29

glasgow coma scale?

A image thumb
30

pupillary resonse to light?

Bilateral small pupils  Opiates, metabolic encephalopathies, pontine lesions Unilteral dilated pupil  expanding lesion Bilateral dilated pupils  inadequate cerebral perfusion

A image thumb
31

karnofsky score?

100% - Normal, no complaints, no signs of disease
90% - Capable of normal activity, few symptoms or signs of disease
80% - Normal activity with some difficulty, some symptoms or signs
70% - Caring for self, not capable of normal activity or work
60% - Requiring some help, can take care of most personal requirements
50% - Requires help often, requires frequent medical care
40% - Disabled, requires special care and help
30% - Severely disabled, hospital admission indicated but no risk of death
20% - Very ill, requiring urgent admission, supportive measures or treatment
10% - Moribund, rapidly progressive fatal disease processes
0% - Dead

32

investigations?

CT Head MRI Head MR Spectroscopy Functional MRI Tractography CT Chest/Abdomem

33

who 2007?

Tumours of neuroepithelial tissue Tumours of cranial and paraspinal nerves Tumours of the meninges Lymphomas and haematopoietic neoplasms Germ cell tumours Tumours of the sellar region Metastatic tumours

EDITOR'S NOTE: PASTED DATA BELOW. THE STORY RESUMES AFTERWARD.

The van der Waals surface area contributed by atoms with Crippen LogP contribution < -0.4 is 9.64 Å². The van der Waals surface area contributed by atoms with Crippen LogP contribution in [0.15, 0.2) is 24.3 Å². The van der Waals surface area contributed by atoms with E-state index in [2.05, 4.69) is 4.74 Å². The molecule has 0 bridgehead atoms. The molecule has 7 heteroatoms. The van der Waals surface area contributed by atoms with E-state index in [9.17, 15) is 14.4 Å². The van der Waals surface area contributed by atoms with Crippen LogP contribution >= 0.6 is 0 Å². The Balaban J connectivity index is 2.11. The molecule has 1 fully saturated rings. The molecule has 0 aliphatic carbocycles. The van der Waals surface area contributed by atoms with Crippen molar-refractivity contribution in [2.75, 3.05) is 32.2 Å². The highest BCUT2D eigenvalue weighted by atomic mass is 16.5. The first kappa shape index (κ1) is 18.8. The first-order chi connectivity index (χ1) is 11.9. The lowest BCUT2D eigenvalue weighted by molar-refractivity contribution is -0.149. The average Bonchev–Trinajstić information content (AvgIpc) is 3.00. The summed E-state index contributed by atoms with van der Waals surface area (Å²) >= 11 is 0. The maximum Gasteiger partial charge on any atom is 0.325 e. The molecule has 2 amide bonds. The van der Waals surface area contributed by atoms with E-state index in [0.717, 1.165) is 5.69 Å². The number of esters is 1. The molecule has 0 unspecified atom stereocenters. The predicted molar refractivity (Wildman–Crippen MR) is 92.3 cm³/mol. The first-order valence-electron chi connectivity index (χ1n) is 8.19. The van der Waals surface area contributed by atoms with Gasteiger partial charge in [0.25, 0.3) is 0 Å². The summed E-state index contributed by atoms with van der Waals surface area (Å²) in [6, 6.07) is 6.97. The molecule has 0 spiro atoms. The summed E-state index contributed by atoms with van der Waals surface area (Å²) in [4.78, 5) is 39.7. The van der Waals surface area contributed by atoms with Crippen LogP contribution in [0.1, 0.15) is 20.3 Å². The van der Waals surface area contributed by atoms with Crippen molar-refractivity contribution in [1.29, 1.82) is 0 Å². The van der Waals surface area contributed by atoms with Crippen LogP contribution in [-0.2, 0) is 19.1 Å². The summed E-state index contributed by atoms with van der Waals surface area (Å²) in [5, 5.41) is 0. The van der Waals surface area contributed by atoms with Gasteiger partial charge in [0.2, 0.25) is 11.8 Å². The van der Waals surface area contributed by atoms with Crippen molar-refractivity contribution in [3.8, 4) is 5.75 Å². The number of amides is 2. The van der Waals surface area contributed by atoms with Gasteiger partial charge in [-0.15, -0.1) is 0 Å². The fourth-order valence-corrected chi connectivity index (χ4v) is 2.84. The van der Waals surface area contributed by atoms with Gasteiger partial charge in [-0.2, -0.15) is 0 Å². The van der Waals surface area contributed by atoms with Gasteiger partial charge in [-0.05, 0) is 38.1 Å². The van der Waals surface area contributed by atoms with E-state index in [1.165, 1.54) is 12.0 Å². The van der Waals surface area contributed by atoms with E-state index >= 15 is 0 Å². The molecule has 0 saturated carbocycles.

34

types of neuroepithelial tumours?

Astrocytic tumours -  Pilocytic astrocytoma (grade I), Diffuse astrocytoma (grade II), Anaplastic astrocytoma (grade III), Glioblastoma (grade IV)

Oligodendroglial tumours -  Oligodendroglioma,  Anaplastic oligodendroglioma

 

Oligoastrocytic tumours

35

common locations for tumours?

A image thumb
36

age distribution of tumours?

A image thumb
37

astrocytic brain tumours?

Pilocytic astrocytoma (grade I) -  Children only, curable

Diffuse astrocytoma (grade II) - Slowly growing, May transform to high grade, Prognosis 2 - 20 years

 

Anaplastic astrocytoma/oligodendroglioma -  prognosis 1 – 7 years

Glioblastoma multiforme -  Prognosis 3 months - 2 years

38

prognostic factors?

Tumour grade Age (young better, over 70 poor) Performance status (Karnofsky) Extent of surgical resection

39

treatment options?

Surgery Radiotherapy Stereotactic radiosurgery (SRS) Chemotherapy

40